I’ve written before about my travel adventures and how, just maybe, I’m not the most fun travel companion you’ll ever come across. For example there’s Neckties, Nausea and Nudists and Karma’s a Bitch, Man.
Last week, Husband and I traveled to the mountains of Colorado for a free ski trip, provided by our daughter, Alison. Although I’ve only taken one lesson and that was fifteen years ago, I had it it my head that I’d look something like this.
Okay, maybe I didn’t have a matching ski suit like the woman in this picture, but I did manage to pull together something. A pair of pants that my husband had outgrown and a jacket that was a hand-me-down from my friend, Mary.
So, instead of looking like a Ski Bunny, I ended up looking like a Ski Lump.
But, I was fairly warm and courageously optimistic that things were going to go as planned.
We took the gondola to the top of the mountain. Husband waited with five-year-old granddaughter to begin our swooshing down the slopes, as soon as I’d finished a few practice turns.
Because I’m not a complete idiot, I started out on the bunny slope, along with Alison and our three-year-old grandson. Four trips down the slight decline and up the magic carpet with the other toddlers, and I was ready for my first run.
Husband and five-year-old took off. I studied them as they glided gracefully one direction, then slid into a turn and coasted the other way.
I gave a push with my poles and, full-speed-ahead, skidded out of control — straight for a snow cliff. Everything I knew about stopping, flew right out of my head. I tried helicoptering my arms in backward circles but, oddly, that didn’t work. So, I did what I know best. I fell down. Not in a graceful way, mind you. But, in a, “how did you get your skis in that position/I didn’t know your legs could do that” kind of way. A nice snowboarder stopped and released the skis from my boots so I could untie my legs.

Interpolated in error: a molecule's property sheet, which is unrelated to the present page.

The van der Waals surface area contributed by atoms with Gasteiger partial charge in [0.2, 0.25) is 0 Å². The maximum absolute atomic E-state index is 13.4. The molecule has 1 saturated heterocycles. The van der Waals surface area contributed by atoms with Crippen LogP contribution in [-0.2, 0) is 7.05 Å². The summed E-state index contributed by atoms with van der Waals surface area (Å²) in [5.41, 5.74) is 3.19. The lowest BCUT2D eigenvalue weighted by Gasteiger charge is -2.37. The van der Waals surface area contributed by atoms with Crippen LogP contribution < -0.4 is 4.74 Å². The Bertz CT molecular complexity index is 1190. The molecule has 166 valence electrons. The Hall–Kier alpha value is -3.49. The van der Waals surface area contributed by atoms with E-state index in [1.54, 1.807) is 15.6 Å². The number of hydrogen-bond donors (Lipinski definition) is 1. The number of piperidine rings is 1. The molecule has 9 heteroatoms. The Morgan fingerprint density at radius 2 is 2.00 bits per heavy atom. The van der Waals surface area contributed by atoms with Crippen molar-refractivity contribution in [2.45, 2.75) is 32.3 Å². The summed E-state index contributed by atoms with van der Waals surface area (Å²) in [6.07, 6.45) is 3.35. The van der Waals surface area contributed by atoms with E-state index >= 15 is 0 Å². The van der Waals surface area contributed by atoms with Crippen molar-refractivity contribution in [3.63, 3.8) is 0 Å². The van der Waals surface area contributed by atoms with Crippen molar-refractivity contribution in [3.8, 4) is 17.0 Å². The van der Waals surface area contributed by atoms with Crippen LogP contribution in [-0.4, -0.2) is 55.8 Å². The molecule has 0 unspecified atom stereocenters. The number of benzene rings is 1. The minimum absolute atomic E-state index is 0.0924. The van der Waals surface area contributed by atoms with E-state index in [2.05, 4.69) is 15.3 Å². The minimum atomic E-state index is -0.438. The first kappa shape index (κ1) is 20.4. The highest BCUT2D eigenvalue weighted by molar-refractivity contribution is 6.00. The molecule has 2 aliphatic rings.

Not to worry. I’m a trooper. I got up and tried again. And again. When I asked five-year-old how she thought her Mimi was doing, she only frowned and shook her head.
Somewhere along the way, as I crept down the slope in snowplow position, the world began to spin around me, my clothing felt too tight for me to breathe and I was pretty sure I was going to throw up. I paused at a tiny flat area and told Husband I thought it was time for me to give up.
Here’s the thing about skiing. You can’t just quit in the middle. There’s no way to get off the mountain, except to ski down.
Talking with the ski patrol, we came up with a plan. I’d have to make one more short run toward a ski lift. The open air lift would take us up the mountain, so that we could catch the enclosed gondola, that would take us to the bottom of the mountain.
“Short run” was all I needed to hear. I bent my knees, tucked myself into race position and skied straight down the slope. I then stumbled onto the ski lift where five-year-old suggested to Husband that he might want to put the safety bar down in case Mimi fell off.
The higher we went, the more the world spun around me and the harder it was to breathe. I gritted my teeth and made it to the gondola, then managed to make it to ground level without spilling my guts. I struggled the hundred yards from the gondola to the condo and spread out on the bathroom floor.
Twenty minutes later, Husband came in and looked down at me. “Do you think I should take you to the emergency room?”
[Darth Vader Voice] – “Yeeessssss.”
I returned from the emergency room, not with a sexy issue, like a broken leg that would enable me to sit around the fire pit telling and retelling the story about my wild run down a black diamond slope…
but, with Acute Altitude Sickness.
It required that I walk around with a plastic tube stuck up my nose and toting around a green metal canister on wheels.
I couldn’t even approach the broken leg people to share my story at the fire pit, for fear I’d blow them all up.